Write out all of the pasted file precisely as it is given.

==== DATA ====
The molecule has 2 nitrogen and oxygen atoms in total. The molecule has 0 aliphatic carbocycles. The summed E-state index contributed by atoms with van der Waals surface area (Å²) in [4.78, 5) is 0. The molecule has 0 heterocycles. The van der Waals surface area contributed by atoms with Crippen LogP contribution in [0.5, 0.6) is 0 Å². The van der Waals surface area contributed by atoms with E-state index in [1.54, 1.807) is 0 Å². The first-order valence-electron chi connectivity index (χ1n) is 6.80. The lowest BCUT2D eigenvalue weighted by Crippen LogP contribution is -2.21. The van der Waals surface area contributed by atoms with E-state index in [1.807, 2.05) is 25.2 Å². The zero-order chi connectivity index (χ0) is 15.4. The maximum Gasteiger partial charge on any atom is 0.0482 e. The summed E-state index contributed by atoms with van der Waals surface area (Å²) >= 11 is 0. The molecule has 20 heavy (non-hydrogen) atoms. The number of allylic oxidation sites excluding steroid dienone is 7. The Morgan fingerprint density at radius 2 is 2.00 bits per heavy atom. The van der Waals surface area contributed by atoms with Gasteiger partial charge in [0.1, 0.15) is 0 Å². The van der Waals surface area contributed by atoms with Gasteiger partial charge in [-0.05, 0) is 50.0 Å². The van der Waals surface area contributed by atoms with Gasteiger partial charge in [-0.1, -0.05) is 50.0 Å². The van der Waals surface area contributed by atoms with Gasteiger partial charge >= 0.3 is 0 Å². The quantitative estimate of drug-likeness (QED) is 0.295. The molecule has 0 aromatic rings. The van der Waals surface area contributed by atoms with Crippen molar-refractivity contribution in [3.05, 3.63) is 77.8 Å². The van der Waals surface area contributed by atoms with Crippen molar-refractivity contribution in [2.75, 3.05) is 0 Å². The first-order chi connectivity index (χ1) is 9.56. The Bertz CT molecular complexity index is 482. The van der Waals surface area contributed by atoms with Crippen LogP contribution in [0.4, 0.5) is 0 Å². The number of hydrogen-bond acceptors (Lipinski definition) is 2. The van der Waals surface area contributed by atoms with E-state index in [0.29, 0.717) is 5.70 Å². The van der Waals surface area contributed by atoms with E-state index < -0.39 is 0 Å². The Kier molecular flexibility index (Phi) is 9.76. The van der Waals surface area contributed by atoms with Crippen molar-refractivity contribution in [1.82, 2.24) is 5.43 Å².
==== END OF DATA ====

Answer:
The molecule has 2 nitrogen and oxygen atoms in total. The molecule has 0 aliphatic carbocycles. The summed E-state index contributed by atoms with van der Waals surface area (Å²) in [4.78, 5) is 0. The molecule has 0 heterocycles. The van der Waals surface area contributed by atoms with Crippen LogP contribution in [0.5, 0.6) is 0 Å². The van der Waals surface area contributed by atoms with E-state index in [1.54, 1.807) is 0 Å². The first-order valence-electron chi connectivity index (χ1n) is 6.80. The lowest BCUT2D eigenvalue weighted by Crippen LogP contribution is -2.21. The van der Waals surface area contributed by atoms with E-state index in [1.807, 2.05) is 25.2 Å². The zero-order chi connectivity index (χ0) is 15.4. The maximum Gasteiger partial charge on any atom is 0.0482 e. The summed E-state index contributed by atoms with van der Waals surface area (Å²) >= 11 is 0. The molecule has 20 heavy (non-hydrogen) atoms. The number of allylic oxidation sites excluding steroid dienone is 7. The Morgan fingerprint density at radius 2 is 2.00 bits per heavy atom. The van der Waals surface area contributed by atoms with Gasteiger partial charge in [0.1, 0.15) is 0 Å². The van der Waals surface area contributed by atoms with Gasteiger partial charge in [-0.05, 0) is 50.0 Å². The van der Waals surface area contributed by atoms with Gasteiger partial charge in [-0.1, -0.05) is 50.0 Å². The van der Waals surface area contributed by atoms with Gasteiger partial charge >= 0.3 is 0 Å². The quantitative estimate of drug-likeness (QED) is 0.295. The molecule has 0 aromatic rings. The van der Waals surface area contributed by atoms with Crippen molar-refractivity contribution in [3.05, 3.63) is 77.8 Å². The van der Waals surface area contributed by atoms with Crippen molar-refractivity contribution in [2.75, 3.05) is 0 Å². The first-order chi connectivity index (χ1) is 9.56. The Bertz CT molecular complexity index is 482. The van der Waals surface area contributed by atoms with Crippen LogP contribution in [0.4, 0.5) is 0 Å². The number of hydrogen-bond acceptors (Lipinski definition) is 2. The van der Waals surface area contributed by atoms with E-state index in [0.29, 0.717) is 5.70 Å². The van der Waals surface area contributed by atoms with E-state index < -0.39 is 0 Å². The Kier molecular flexibility index (Phi) is 9.76. The van der Waals surface area contributed by atoms with Crippen molar-refractivity contribution in [1.82, 2.24) is 5.43 Å².